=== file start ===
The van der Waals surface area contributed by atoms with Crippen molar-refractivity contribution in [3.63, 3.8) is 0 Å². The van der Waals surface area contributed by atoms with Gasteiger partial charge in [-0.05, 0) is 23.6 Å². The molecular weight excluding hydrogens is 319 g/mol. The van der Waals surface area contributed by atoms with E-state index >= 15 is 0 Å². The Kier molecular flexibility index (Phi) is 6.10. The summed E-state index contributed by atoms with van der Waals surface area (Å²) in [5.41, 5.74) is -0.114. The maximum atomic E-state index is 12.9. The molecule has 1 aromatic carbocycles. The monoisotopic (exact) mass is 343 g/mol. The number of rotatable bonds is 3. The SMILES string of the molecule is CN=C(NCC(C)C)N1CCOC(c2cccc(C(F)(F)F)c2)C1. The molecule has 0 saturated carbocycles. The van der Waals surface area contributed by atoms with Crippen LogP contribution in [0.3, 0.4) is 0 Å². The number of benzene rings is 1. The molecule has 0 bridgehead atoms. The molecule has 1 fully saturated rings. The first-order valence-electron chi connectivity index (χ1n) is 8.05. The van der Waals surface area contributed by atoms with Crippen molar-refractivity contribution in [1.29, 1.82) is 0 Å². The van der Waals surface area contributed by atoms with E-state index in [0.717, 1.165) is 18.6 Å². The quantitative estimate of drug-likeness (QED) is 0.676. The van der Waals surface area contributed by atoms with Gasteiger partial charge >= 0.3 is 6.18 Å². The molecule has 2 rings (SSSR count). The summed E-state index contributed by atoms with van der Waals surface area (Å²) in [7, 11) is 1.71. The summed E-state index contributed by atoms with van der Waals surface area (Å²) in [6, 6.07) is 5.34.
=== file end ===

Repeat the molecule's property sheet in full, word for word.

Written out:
The van der Waals surface area contributed by atoms with Crippen molar-refractivity contribution in [3.63, 3.8) is 0 Å². The van der Waals surface area contributed by atoms with Gasteiger partial charge in [-0.05, 0) is 23.6 Å². The molecular weight excluding hydrogens is 319 g/mol. The van der Waals surface area contributed by atoms with E-state index >= 15 is 0 Å². The Kier molecular flexibility index (Phi) is 6.10. The summed E-state index contributed by atoms with van der Waals surface area (Å²) in [5.41, 5.74) is -0.114. The maximum atomic E-state index is 12.9. The molecule has 1 aromatic carbocycles. The monoisotopic (exact) mass is 343 g/mol. The number of rotatable bonds is 3. The SMILES string of the molecule is CN=C(NCC(C)C)N1CCOC(c2cccc(C(F)(F)F)c2)C1. The molecule has 0 saturated carbocycles. The van der Waals surface area contributed by atoms with Crippen LogP contribution in [0.3, 0.4) is 0 Å². The number of benzene rings is 1. The molecule has 0 bridgehead atoms. The molecule has 1 fully saturated rings. The first-order valence-electron chi connectivity index (χ1n) is 8.05. The van der Waals surface area contributed by atoms with Crippen molar-refractivity contribution in [1.29, 1.82) is 0 Å². The van der Waals surface area contributed by atoms with E-state index in [0.717, 1.165) is 18.6 Å². The quantitative estimate of drug-likeness (QED) is 0.676. The van der Waals surface area contributed by atoms with Gasteiger partial charge >= 0.3 is 6.18 Å². The molecule has 2 rings (SSSR count). The summed E-state index contributed by atoms with van der Waals surface area (Å²) in [7, 11) is 1.71. The summed E-state index contributed by atoms with van der Waals surface area (Å²) in [6, 6.07) is 5.34.